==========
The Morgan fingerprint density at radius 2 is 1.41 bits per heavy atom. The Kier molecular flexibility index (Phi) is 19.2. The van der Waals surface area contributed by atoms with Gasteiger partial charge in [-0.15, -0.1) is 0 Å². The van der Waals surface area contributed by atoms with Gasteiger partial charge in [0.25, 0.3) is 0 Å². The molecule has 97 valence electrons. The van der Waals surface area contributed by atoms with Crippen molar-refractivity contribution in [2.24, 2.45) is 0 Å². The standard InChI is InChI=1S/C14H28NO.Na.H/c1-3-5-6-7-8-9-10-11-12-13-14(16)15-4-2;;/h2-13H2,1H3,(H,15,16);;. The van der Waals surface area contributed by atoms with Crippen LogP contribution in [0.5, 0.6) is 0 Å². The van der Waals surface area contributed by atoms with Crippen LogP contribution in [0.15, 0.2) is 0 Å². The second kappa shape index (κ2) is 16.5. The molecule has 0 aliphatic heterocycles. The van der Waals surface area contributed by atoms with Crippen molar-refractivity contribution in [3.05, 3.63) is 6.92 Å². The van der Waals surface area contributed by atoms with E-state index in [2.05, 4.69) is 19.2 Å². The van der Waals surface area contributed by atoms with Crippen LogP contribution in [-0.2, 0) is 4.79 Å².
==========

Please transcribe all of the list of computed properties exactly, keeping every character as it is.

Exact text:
The Morgan fingerprint density at radius 2 is 1.41 bits per heavy atom. The Kier molecular flexibility index (Phi) is 19.2. The van der Waals surface area contributed by atoms with Gasteiger partial charge in [-0.15, -0.1) is 0 Å². The van der Waals surface area contributed by atoms with Gasteiger partial charge in [0.25, 0.3) is 0 Å². The molecule has 97 valence electrons. The van der Waals surface area contributed by atoms with Crippen molar-refractivity contribution in [2.24, 2.45) is 0 Å². The standard InChI is InChI=1S/C14H28NO.Na.H/c1-3-5-6-7-8-9-10-11-12-13-14(16)15-4-2;;/h2-13H2,1H3,(H,15,16);;. The van der Waals surface area contributed by atoms with Crippen LogP contribution in [0.5, 0.6) is 0 Å². The van der Waals surface area contributed by atoms with Crippen LogP contribution in [0.15, 0.2) is 0 Å². The second kappa shape index (κ2) is 16.5. The molecule has 0 aliphatic heterocycles. The van der Waals surface area contributed by atoms with Crippen molar-refractivity contribution in [3.05, 3.63) is 6.92 Å². The van der Waals surface area contributed by atoms with E-state index in [2.05, 4.69) is 19.2 Å². The van der Waals surface area contributed by atoms with Crippen LogP contribution in [-0.2, 0) is 4.79 Å².